Posted in Big Guy, fostering, Little Man, orphan care

Wet Concrete

We received word about the boys. We’re in full-blown reunification. This Saturday they will start Saturday visits for 4 hours at their home. The plan is to do that for 2 weeks, then bump it to 8 hour visits on Saturdays for two weeks, then over-night visits for 4 weeks and then they will move home for good.

There’s not a current court date set, so the time frame is a bit contingent upon that date. Hopefully that date can be set this week and then we will have a date “set in stone” for the boys’ return home, provided that the bottom doesn’t fall out on this case.

It’s a mixture of nerves and excitement here. “This is good for them”, “we tried to assume they wouldn’t stay”, and “we will all be fine” I have repeated in my head. And many times I even believe them. I think about how much calmer it has been around here with Big Guy at school and try to picture the beauty of that norm. I want that norm. But many times the uglier sides of this case refresh themselves in my mind. Who will these boys most likely become physically and mentally as a result of the family environment? And other statistics pop into my mind. I try to shake them, but sometimes they just hit my stomach.

I knew this would be a bit messy. Sin always is. And I can imagine it’s going to continue to get a bit messy as this family tries to mesh back together and forget that the good part of a year has been the byproduct of extreme brokenness. Their family needs to heal.

And so does ours.

I only briefly pictured them living here forever when others said it at the beginning of this case. But even that felt like playing dress-up. Wet concrete is so pliable.

And there are moments that a little hurt hits me as I put away the boys’ clothes or walk past their room.

Boys, I don’t know where you’re going to be. Or what you will become. And it’s hard to smile with you, sweet Big Guy, at your excitement of going home knowing what I know. And seeing the challenges before you. It’s hard to hold you, Little Man, as you struggle through the effects of visit knowing your life is just going to be hard. And we’re handing you over to that.

You were never ours to begin with.

But love still hurts.

We’ll just bring you to Jesus, on our knees… again and again.

He is more than enough in all of this.

Lord mold us.

We are moist and ready.

I trust the Potter’s Hand.

Author:

Have you ever thought that the all-sufficient Savior has promised those who walk in blind faith more than our minds can ever comprehend? That the only True Savior renews our minds, even when we feel most useless toward His Kingdom work? The Lord of all dares to touch our hearts, even as we stumble to find obedience. Oh how this soul wishes we Christians would embrace His Truth! And that the world would be different because of obedient hearts. Lord, change me. Lord, change us. All for Your glory. ---------- I am a Jesus-follower, a Homemaker, a Wife of the best man EVER, a Mom of 4 wonderful girls, a missionary in Africa, a Friend, an Encourager, a Seeker of integrity who is unsatisfied with a mediocre walk in Christ, and Blessed beyond any words that I could ever express. Thanks for being interested in my little slice of the world.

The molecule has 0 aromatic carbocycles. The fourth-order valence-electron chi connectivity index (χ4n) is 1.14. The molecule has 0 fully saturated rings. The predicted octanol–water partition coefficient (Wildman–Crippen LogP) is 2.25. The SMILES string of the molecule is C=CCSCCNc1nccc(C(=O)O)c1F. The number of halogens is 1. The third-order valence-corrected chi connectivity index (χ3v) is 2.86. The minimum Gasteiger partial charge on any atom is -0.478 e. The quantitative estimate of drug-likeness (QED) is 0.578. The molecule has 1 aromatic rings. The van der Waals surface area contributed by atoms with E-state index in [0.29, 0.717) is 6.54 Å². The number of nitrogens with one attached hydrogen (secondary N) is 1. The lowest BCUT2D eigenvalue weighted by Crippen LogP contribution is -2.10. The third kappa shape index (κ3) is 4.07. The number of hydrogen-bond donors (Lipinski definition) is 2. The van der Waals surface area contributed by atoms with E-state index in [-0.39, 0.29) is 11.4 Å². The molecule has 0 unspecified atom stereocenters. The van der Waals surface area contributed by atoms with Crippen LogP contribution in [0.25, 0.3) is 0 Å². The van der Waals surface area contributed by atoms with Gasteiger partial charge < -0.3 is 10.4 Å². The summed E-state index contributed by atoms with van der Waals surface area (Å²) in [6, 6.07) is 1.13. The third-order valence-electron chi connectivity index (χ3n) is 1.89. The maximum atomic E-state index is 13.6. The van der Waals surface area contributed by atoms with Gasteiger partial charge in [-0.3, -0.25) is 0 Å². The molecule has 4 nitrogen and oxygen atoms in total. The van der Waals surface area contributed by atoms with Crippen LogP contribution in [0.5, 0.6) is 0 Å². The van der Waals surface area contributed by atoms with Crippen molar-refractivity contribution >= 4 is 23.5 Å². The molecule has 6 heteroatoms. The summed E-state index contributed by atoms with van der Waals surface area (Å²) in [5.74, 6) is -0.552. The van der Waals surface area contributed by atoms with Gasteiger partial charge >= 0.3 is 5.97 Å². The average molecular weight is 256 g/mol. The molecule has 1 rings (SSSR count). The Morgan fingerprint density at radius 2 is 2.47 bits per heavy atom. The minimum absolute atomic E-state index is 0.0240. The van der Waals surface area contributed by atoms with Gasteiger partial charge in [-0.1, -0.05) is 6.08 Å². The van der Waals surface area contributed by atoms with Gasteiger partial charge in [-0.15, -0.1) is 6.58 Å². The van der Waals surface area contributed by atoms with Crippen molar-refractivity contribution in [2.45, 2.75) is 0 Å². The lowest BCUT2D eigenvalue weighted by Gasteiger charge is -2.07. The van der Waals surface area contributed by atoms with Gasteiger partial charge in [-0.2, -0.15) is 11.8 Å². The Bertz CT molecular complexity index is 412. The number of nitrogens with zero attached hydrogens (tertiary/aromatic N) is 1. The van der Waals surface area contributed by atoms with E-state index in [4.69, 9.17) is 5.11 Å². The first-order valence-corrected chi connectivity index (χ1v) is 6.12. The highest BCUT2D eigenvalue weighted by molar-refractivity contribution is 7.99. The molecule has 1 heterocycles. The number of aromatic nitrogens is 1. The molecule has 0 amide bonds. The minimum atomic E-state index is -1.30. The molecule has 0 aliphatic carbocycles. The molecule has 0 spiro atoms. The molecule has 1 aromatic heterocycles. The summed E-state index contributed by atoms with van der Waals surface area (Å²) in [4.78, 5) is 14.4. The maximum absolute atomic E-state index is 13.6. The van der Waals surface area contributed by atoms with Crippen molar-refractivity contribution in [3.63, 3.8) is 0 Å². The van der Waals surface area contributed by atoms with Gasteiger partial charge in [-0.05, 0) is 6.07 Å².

4 thoughts on “Wet Concrete

  1. I can only imagine how challenging this is for all of you!! A relief, a stress… So many thoughts and feelings even just from the little time I’ve had with them and what I’ve read from you. May the boys have the best life possible!! Hugs to all 7 of you!

  2. This is the hardest part. I wish I had some words to help it hurt less, but I don’t. I say feel the pain. Allow yourself to feel the loss. And give them to God. I lift mine up to Him in prayer everyday, and it has been almost a year since they went back to their mom’s. They need someone to intercede for them, and you can do that if nothing else. I hope things go smoothly, but I hope you have been educated to prepare for some behaviors that you haven’t seen for a long time or even new ones. Blessings to you.

    1. Thank you, Instant Mama. While I have been a foster care case worker myself and worked running group counseling in a Behavioral Health Clinic for preschoolers (6 and under) who have failed out of preschool/daycare centers due to extreme behaviors, I feel my greatest education yet is from my Lord and Savior to have compassion and prayer for these little ones. We have brainstormed some methods to help keep our girls innocent during all of this (and we have done that to the best of our ability since the beginning of this whole process) as visit length increases and they (especially Big Guy) hit the reality of the full realms of returning home. But we are trusting that the same Lord that drew us to this well to drink, will help us all to accept the bitter and the sweet of the water of orphan care. Thank you, again, for your kind heart and words of support.

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